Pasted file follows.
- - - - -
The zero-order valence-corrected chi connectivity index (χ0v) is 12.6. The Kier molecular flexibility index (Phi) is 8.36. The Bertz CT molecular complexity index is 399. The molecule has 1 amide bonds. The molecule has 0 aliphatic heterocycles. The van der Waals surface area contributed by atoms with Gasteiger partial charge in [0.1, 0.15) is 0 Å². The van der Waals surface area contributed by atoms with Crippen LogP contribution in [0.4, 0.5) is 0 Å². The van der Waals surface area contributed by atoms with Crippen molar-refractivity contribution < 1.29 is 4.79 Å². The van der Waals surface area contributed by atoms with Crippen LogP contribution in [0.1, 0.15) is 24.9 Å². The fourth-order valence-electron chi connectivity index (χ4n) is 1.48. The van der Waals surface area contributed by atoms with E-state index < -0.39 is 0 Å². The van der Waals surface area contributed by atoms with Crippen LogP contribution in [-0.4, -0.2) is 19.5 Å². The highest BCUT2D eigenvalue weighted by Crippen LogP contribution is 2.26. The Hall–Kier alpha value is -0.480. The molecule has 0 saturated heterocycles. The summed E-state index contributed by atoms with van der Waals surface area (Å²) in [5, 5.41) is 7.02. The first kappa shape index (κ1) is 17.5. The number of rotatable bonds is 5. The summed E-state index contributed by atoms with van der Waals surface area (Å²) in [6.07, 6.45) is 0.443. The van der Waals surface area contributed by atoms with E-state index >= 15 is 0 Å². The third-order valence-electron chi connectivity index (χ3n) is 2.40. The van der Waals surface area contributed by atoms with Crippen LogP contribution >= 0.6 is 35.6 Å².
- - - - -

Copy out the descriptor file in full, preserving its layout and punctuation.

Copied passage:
The zero-order valence-corrected chi connectivity index (χ0v) is 12.6. The Kier molecular flexibility index (Phi) is 8.36. The Bertz CT molecular complexity index is 399. The molecule has 1 amide bonds. The molecule has 0 aliphatic heterocycles. The van der Waals surface area contributed by atoms with Gasteiger partial charge in [0.1, 0.15) is 0 Å². The van der Waals surface area contributed by atoms with Crippen LogP contribution in [0.4, 0.5) is 0 Å². The van der Waals surface area contributed by atoms with Crippen molar-refractivity contribution < 1.29 is 4.79 Å². The van der Waals surface area contributed by atoms with Crippen LogP contribution in [0.1, 0.15) is 24.9 Å². The fourth-order valence-electron chi connectivity index (χ4n) is 1.48. The van der Waals surface area contributed by atoms with E-state index < -0.39 is 0 Å². The van der Waals surface area contributed by atoms with Crippen LogP contribution in [-0.4, -0.2) is 19.5 Å². The highest BCUT2D eigenvalue weighted by Crippen LogP contribution is 2.26. The Hall–Kier alpha value is -0.480. The molecule has 0 saturated heterocycles. The summed E-state index contributed by atoms with van der Waals surface area (Å²) in [5, 5.41) is 7.02. The first kappa shape index (κ1) is 17.5. The number of rotatable bonds is 5. The summed E-state index contributed by atoms with van der Waals surface area (Å²) in [6.07, 6.45) is 0.443. The van der Waals surface area contributed by atoms with E-state index >= 15 is 0 Å². The third-order valence-electron chi connectivity index (χ3n) is 2.40. The van der Waals surface area contributed by atoms with Crippen LogP contribution >= 0.6 is 35.6 Å².